Now as to the country of Samaria, it lies between Judea and Galilee; it begins at a village that is in the great plain called Ginea, and ends at the Acrabbene toparchy, and is entirely of the same nature with Judea; for both countries are made up of hills and valleys, and are moist enough for agriculture, and are very fruitful. They have abundance of trees, and are full of autumnal fruit, both that which grows wild, and that which is the effect of cultivation. They are not naturally watered by many rivers, but derive their chief moisture from rain-water, of which they have no want; and for those rivers which they have, all their waters are exceeding sweet: by reason also of the excellent grass they have, their cattle yield more milk than do those in other places; and, what is the greatest sign of excellency and of abundance, they each of them are very full of people. 

When traveling between Judea and Galilee, most Jews would take one of two routes. Many would take the road along and to the east of the Jordan River in order to avoid Samaria, but the faster route often was along the Patriarch’s Way straight through the heart of Samaria. The Via Maris is a third route, largely along the Mediterranean coast, but this did not pass near Jerusalem, so for most travelers, this would be the longest route. It appears that Jesus often took the Patriarch’s Way, as He did on this journey, and that brought Him and His disciples to Jacob’s Well near the town of Sychar, which brings us to the history of Samaria.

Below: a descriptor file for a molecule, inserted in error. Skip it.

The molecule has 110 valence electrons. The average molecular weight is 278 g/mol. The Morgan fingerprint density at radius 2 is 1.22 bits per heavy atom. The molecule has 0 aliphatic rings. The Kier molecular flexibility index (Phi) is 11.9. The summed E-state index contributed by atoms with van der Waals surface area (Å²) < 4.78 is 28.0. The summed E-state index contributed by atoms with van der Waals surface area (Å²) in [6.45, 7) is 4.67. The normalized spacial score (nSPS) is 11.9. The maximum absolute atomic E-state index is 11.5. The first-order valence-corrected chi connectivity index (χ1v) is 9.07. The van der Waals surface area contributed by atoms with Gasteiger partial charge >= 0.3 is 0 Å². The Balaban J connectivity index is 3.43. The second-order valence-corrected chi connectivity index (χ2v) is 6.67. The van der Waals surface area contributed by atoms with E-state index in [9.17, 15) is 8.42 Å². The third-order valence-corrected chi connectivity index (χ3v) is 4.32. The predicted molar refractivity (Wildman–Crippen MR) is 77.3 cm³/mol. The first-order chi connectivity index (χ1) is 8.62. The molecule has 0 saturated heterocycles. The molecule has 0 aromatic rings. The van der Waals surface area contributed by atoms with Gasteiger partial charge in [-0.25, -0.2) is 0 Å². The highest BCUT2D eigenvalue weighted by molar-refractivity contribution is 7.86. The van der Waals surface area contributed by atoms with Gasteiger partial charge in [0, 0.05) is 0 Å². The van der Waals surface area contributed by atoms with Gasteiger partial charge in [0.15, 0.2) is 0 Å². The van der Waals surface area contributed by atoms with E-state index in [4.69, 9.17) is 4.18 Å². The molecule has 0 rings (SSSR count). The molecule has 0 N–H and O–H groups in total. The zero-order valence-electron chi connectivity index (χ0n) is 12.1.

In Genesis 12, we read: Abram took Sarai his wife, Lot his brother’s son, all their possessions that they had gathered, and the people whom they had acquired in Haran, and they went to go into the land of Canaan. They entered into the land of Canaan. Abram passed through the land to the place of Shechem, to the oak of Moreh. At that time, Canaanites were in the land. (Genesis 12:5-6)